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Re: EXI

From: Robin Berjon <robin@berjon.com>
Date: Wed, 23 Mar 2011 13:07:02 +0100
Cc: public-html-xml@w3.org
Message-Id: <8A5E4B9F-811E-4556-BF76-5A80EC64D2B6@berjon.com>
To: Henri Sivonen <hsivonen@iki.fi>
On Mar 23, 2011, at 11:02 , Henri Sivonen wrote:
> On Tue, 2011-03-22 at 20:16 +0100, Robin Berjon wrote:
>>> How would you make document.write() work?
>> 
>> I take it that the issue here is only in the case in which it runs while the parser is itself running? I'd expect that for any other case, you have a tree that's an HTML DOM and you handle it just as it is. Or am I missing something?
> 
> It's possible that I'm misunderstanding EXI.

Let's try to get rid of our respective misunderstandings then ;)

> What's the output of an EXI decoder? Byte stream? 16-bit code unit
> stream? Unicode character stream? Start tag / end tag / character data
> event stream?
> 
> I thought the output is of the last type. Is it?

Well you can get any of the above, but if you want parsing speed you will get something like the latter yes (some form of Infoset). I can see how that requires there to be a defined interaction between an EXI parser and the HTML parser when document.write sprouts up. What I don't see, and where I would probably benefit from enlightenment (pointers welcome), is why the EXI decoder couldn't maintain the state that the HTML parser does and "simply" feed it the document.written strings.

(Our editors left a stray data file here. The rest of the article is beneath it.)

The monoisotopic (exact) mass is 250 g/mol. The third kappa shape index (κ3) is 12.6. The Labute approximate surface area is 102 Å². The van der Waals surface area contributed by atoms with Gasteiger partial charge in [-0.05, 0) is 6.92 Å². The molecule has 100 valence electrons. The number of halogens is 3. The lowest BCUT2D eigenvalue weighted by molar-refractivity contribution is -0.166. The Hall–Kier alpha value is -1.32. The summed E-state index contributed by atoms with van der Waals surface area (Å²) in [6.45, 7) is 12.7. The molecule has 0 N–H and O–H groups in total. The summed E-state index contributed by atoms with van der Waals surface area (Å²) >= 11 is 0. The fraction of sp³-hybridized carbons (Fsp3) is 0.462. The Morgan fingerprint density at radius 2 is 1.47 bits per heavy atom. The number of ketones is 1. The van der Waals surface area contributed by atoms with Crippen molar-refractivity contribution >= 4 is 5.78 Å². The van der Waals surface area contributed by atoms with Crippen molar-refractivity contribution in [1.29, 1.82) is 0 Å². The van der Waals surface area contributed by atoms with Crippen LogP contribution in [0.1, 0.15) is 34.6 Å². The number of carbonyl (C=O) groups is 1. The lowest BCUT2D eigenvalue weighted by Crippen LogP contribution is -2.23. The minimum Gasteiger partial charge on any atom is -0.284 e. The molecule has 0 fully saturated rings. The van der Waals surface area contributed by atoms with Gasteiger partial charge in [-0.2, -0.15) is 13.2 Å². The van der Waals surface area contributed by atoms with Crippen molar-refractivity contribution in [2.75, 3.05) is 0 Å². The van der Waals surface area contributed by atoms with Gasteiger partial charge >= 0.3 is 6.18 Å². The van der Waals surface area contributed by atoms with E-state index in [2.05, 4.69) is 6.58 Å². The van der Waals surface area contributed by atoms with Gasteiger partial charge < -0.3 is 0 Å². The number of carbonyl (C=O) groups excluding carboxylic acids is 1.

Maybe an example would help? Does this document:

  <script>document.write("<p>DAAAAHUTTTT!!!");</script>

capture enough of the problem to discuss where the rub is or do we need to get fancier with multiple calls building parts of a tree or the fun involved in document.writing script elements?

Incidentally I always suspected (but never had a strong urge to fathom in detail) that document.write could be made to work in XML, just that the desire to stick to a strict interpretation of XML alongside a generally low level of interest had made it simpler to "just say no". I think that the situation with EXI is different in that 1) there's no requirement to be that strict; 2) it should encode an HTML DOM and does not need to carry XML baggage around; and 3) the performance gains are worth researching.

-- 
Robin Berjon - http://berjon.com/
Received on Wednesday, 23 March 2011 12:07:33 GMT

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